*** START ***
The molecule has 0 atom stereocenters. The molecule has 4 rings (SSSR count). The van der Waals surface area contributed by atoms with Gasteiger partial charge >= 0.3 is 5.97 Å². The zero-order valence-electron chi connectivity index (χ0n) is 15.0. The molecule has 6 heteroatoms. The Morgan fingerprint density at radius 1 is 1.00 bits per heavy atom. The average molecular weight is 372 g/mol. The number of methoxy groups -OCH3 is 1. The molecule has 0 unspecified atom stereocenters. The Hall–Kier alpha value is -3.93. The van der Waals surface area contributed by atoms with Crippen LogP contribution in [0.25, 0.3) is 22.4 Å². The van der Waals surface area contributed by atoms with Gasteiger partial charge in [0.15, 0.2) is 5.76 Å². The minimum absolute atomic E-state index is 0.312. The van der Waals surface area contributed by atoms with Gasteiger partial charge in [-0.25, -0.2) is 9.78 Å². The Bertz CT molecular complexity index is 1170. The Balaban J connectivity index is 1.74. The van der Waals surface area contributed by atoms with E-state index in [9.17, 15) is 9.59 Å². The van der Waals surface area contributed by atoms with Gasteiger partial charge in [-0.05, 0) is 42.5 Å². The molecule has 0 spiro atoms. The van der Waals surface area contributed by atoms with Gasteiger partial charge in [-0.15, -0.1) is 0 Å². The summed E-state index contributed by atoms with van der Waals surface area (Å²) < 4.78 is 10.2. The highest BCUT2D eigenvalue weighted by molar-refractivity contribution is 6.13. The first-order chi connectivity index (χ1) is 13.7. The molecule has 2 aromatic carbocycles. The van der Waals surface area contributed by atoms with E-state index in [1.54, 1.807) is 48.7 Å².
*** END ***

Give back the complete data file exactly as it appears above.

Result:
The molecule has 0 atom stereocenters. The molecule has 4 rings (SSSR count). The van der Waals surface area contributed by atoms with Gasteiger partial charge >= 0.3 is 5.97 Å². The zero-order valence-electron chi connectivity index (χ0n) is 15.0. The molecule has 6 heteroatoms. The Morgan fingerprint density at radius 1 is 1.00 bits per heavy atom. The average molecular weight is 372 g/mol. The number of methoxy groups -OCH3 is 1. The molecule has 0 unspecified atom stereocenters. The Hall–Kier alpha value is -3.93. The van der Waals surface area contributed by atoms with Crippen LogP contribution in [0.25, 0.3) is 22.4 Å². The van der Waals surface area contributed by atoms with Gasteiger partial charge in [0.15, 0.2) is 5.76 Å². The minimum absolute atomic E-state index is 0.312. The van der Waals surface area contributed by atoms with Gasteiger partial charge in [-0.25, -0.2) is 9.78 Å². The Bertz CT molecular complexity index is 1170. The Balaban J connectivity index is 1.74. The van der Waals surface area contributed by atoms with E-state index in [9.17, 15) is 9.59 Å². The van der Waals surface area contributed by atoms with Gasteiger partial charge in [-0.05, 0) is 42.5 Å². The molecule has 0 spiro atoms. The van der Waals surface area contributed by atoms with Gasteiger partial charge in [-0.15, -0.1) is 0 Å². The summed E-state index contributed by atoms with van der Waals surface area (Å²) < 4.78 is 10.2. The highest BCUT2D eigenvalue weighted by molar-refractivity contribution is 6.13. The first-order chi connectivity index (χ1) is 13.7. The molecule has 2 aromatic carbocycles. The van der Waals surface area contributed by atoms with E-state index in [1.54, 1.807) is 48.7 Å².